What are the things you live for? What motivates you above all else? What would distract your focus from a mission you are supposed to be undertaking?
In this week’s sedra, Shoftim, we get a glimpse into the motivational psychology employed by the new Israelite army as it enters the land of Canaan.
Imagine you’re a teenage Israelite. The year is 2488 (1272 BCE). You were brought up in the desert on a diet of manna and stories of the horrors of Egypt. You and your friends are tougher than your parents’ survivor generation – you’re ready to fight for the land you’ve been promised. There are tough battles ahead if you’re to inherit Canaan. But alongside your national dreams, you also have your own personal hopes, plans and commitments.
After a motivational pep-talk, your army general takes up the following theme:
“Is there anyone who has built a new house but has not dedicated it? Let him go back to his home, lest he die in battle and another dedicate it.
Is there anyone who has planted a vineyard but has never harvested it? Let him go back to his home, lest he die in battle and another harvest it.
Is there anyone who has paid the bride-price for a wife, but who has not yet married her? Let him go back to his home, lest he die in battle and another marry her.”
Three things exempt a soldier from national service. What do they have in common? They are all activities of putting-down roots (literally and metaphorically) which have started but not yet come to fruition. They cover three of our most basic needs and drivers: protection, food, love. We can almost imagine the young Israelite with the nagging image of the vine he and his bride planted in their new home – will he ever return from battle for them to drink the wine together? Can he truly fight with this on his mind?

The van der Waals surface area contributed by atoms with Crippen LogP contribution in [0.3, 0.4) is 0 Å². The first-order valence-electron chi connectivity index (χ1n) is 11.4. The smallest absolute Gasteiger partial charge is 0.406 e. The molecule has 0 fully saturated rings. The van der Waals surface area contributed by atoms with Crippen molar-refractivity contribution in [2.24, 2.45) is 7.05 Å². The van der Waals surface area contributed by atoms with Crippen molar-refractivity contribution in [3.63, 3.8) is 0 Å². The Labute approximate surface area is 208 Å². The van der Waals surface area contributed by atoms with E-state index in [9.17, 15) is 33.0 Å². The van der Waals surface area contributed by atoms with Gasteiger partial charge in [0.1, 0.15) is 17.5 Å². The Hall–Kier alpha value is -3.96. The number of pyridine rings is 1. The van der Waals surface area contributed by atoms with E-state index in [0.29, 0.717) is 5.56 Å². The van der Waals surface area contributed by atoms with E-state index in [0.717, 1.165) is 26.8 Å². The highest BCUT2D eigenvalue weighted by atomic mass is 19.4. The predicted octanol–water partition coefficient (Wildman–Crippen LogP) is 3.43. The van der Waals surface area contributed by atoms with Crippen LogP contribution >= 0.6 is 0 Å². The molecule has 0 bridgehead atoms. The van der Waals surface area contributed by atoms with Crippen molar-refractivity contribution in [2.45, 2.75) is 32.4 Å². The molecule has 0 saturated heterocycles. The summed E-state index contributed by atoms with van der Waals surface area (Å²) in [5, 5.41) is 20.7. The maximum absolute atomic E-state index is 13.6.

There is one further exemption:
The officials shall go on addressing the troops and say, “Is there anyone afraid and disheartened? Let him go back to his home, lest the courage of his comrades flag like his.”
Another key human driver – this time negative rather than positive: fear.
At a moment of high national inspiration and motivation, the Torah is perceptive about individual human drivers and needs. There are times when we can get swept up in a group project. But most of the time, other motivators or fear factors will be present. In modern leadership parlance, you would call this “bringing your whole self to work” – the acknowledgement that we are whole people, whose home lives, emotional make-up, or even our experience on the morning commute will have an impact on our day in the office. Rather than encourage ourselves or those we work with to disconnect from these drivers and knuckle down to the job at hand, thinkers like Brené Brown and Mike Robbins describe how, by encouraging greater vulnerability and authenticity in the workplace, employees feel motivated and appreciated. They form better relationships and at the end of the day are more productive.
Rather than pushing a young soldier to become another anonymous fighter storming into battle, the Torah recognises the importance of being a “whole self” and listening to our most deep-rooted drivers – both the dreams and the fears.